20. Naomi,
    I’m so glad you commented on my blog post so I could find you. What wonderful pictures and I so enjoyed the vicarious trip!

  21. […] Unidentified Flying Objects | Writing Between the Lines […]

  22. […] Unidentified Flying Objects | Writing Between the Lines […]

  23. Especially enjoyed your framing shots with the feet peeking below. I appreciate your good comments on my blog when you visit. Thank you, Naomi.

    • Thanks for stopping by, Ruth. I enjoy your blog–you have a great eye!

  24. Oh my Goodness, scorpion!!!!!! Have you told the manager of the hotel? You have to. I am afraid so much and I couldn’t have stayed there… But I know these cave hotels are so otantique and so beautiful… Most of them are serious about disinfection to kill them, like danger creatures… I am sorry that you lived this. But photographs are amazing and you are a real photographer didn’t miss the moments, especially about scorpion! But he escaped… jumped into the photograph brrrrr I am afraid even in words too. You can’t believe but I haven’t visited yet this area, Cappadocia is one of must see places in my country. Thank you dear Naomi, love, nia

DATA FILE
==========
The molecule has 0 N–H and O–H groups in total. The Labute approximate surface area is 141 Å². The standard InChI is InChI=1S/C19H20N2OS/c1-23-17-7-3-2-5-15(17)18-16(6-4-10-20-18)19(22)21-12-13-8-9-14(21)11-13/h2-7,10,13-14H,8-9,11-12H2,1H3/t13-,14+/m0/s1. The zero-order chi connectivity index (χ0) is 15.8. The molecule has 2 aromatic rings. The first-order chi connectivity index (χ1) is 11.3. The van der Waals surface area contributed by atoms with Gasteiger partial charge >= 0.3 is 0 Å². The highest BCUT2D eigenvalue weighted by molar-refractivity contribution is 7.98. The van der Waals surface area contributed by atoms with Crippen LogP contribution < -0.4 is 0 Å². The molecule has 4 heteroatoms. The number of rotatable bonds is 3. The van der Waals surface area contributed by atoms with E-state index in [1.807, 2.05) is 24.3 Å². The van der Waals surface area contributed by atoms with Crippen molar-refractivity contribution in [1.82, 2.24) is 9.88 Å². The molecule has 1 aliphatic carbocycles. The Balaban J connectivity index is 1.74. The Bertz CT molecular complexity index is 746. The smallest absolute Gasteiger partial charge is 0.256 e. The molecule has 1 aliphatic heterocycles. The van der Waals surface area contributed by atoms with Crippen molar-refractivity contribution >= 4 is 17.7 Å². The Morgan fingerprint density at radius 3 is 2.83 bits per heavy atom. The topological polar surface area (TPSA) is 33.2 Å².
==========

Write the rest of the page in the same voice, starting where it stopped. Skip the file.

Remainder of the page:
• Dear Nia,
      I hope you can go to Cappadocia soon! It is one of the most unique places I have ever been to! I wasn’t too worried about the scorpion. I was more afraid of the poison they would use to kill it than the scorpion itself.
      Thanks so much for the visit. So good to hear from you!
      Love,
      Naomi

  25. I like your Turkey diaries – and now on Thanksgiving, are you eating a turkey?
    http://flickrcomments.wordpress.com/2013/11/28/happy-thanksgiving/
    HAPPY THANKSGIVING to you and yours, Naomi!

    • Thank you so much! The same to you and yours. So you celebrate Thanksgiving in Germany? I’m sure there must be some kind of harvest festival. Oktoberfest, maybe?

      • it’s called Erntedankfest – but we are eating our goose on Xmas …

  26. […] Unidentified Flying Objects | Writing Between the Lines […]

  27. dear Naomi, I hope you managed the turkey oven procedure on THANKSGIVING DAY!
    P.S.:
    I just reblogged one of your kind comments at
    http://flickrcomments.wordpress.com/2013/11/29/hospital-impressions/

  28. A most entertaining post, Naomi! Things that fly around in the bedroom are the stuff of nightmares. One really does have to be on the look out at all times when visiting an unfamiliar place. Good thing you were prepared for the unexpected. 🙂 Great pics again!

    • Hi Sylvia,
      Thanks for the visit and, as always, your encouragement.

  29. Yikes Naomi! Spotting a scorpion in your bath tub is bad enough. To have it disappear would have freaked me out completely. I would have probably stayed up all night with the lights on, if I didn’t check out before then! 🙂 Great post!